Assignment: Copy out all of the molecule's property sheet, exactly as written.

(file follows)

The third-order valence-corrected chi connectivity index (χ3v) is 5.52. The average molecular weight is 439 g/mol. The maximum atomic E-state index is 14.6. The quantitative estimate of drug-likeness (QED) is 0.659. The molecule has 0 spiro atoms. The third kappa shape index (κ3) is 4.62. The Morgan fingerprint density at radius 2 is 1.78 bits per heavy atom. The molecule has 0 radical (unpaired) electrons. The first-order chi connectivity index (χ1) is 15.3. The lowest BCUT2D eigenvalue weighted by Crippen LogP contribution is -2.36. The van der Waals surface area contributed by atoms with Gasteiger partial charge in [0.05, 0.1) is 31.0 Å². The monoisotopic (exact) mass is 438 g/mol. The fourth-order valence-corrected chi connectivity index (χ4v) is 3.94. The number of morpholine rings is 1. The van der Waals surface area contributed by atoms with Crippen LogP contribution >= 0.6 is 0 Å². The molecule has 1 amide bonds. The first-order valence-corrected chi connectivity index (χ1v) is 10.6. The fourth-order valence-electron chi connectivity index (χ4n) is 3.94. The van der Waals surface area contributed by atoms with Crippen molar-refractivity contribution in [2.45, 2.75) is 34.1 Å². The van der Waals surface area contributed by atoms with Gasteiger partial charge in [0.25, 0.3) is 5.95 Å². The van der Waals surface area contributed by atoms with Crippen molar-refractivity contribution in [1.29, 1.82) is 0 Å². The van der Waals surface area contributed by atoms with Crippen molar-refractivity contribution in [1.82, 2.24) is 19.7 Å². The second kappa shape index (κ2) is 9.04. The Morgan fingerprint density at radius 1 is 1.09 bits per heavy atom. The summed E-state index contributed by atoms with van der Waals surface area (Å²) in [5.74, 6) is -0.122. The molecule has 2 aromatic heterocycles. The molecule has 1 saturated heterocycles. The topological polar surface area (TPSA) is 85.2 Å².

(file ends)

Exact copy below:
The third-order valence-corrected chi connectivity index (χ3v) is 5.52. The average molecular weight is 439 g/mol. The maximum atomic E-state index is 14.6. The quantitative estimate of drug-likeness (QED) is 0.659. The molecule has 0 spiro atoms. The third kappa shape index (κ3) is 4.62. The Morgan fingerprint density at radius 2 is 1.78 bits per heavy atom. The molecule has 0 radical (unpaired) electrons. The first-order chi connectivity index (χ1) is 15.3. The lowest BCUT2D eigenvalue weighted by Crippen LogP contribution is -2.36. The van der Waals surface area contributed by atoms with Gasteiger partial charge in [0.05, 0.1) is 31.0 Å². The monoisotopic (exact) mass is 438 g/mol. The fourth-order valence-corrected chi connectivity index (χ4v) is 3.94. The number of morpholine rings is 1. The van der Waals surface area contributed by atoms with Crippen LogP contribution >= 0.6 is 0 Å². The molecule has 1 amide bonds. The first-order valence-corrected chi connectivity index (χ1v) is 10.6. The fourth-order valence-electron chi connectivity index (χ4n) is 3.94. The van der Waals surface area contributed by atoms with Crippen molar-refractivity contribution in [2.45, 2.75) is 34.1 Å². The van der Waals surface area contributed by atoms with Gasteiger partial charge in [0.25, 0.3) is 5.95 Å². The van der Waals surface area contributed by atoms with Crippen molar-refractivity contribution in [1.29, 1.82) is 0 Å². The van der Waals surface area contributed by atoms with Crippen molar-refractivity contribution in [1.82, 2.24) is 19.7 Å². The second kappa shape index (κ2) is 9.04. The Morgan fingerprint density at radius 1 is 1.09 bits per heavy atom. The summed E-state index contributed by atoms with van der Waals surface area (Å²) in [5.74, 6) is -0.122. The molecule has 2 aromatic heterocycles. The molecule has 1 saturated heterocycles. The topological polar surface area (TPSA) is 85.2 Å².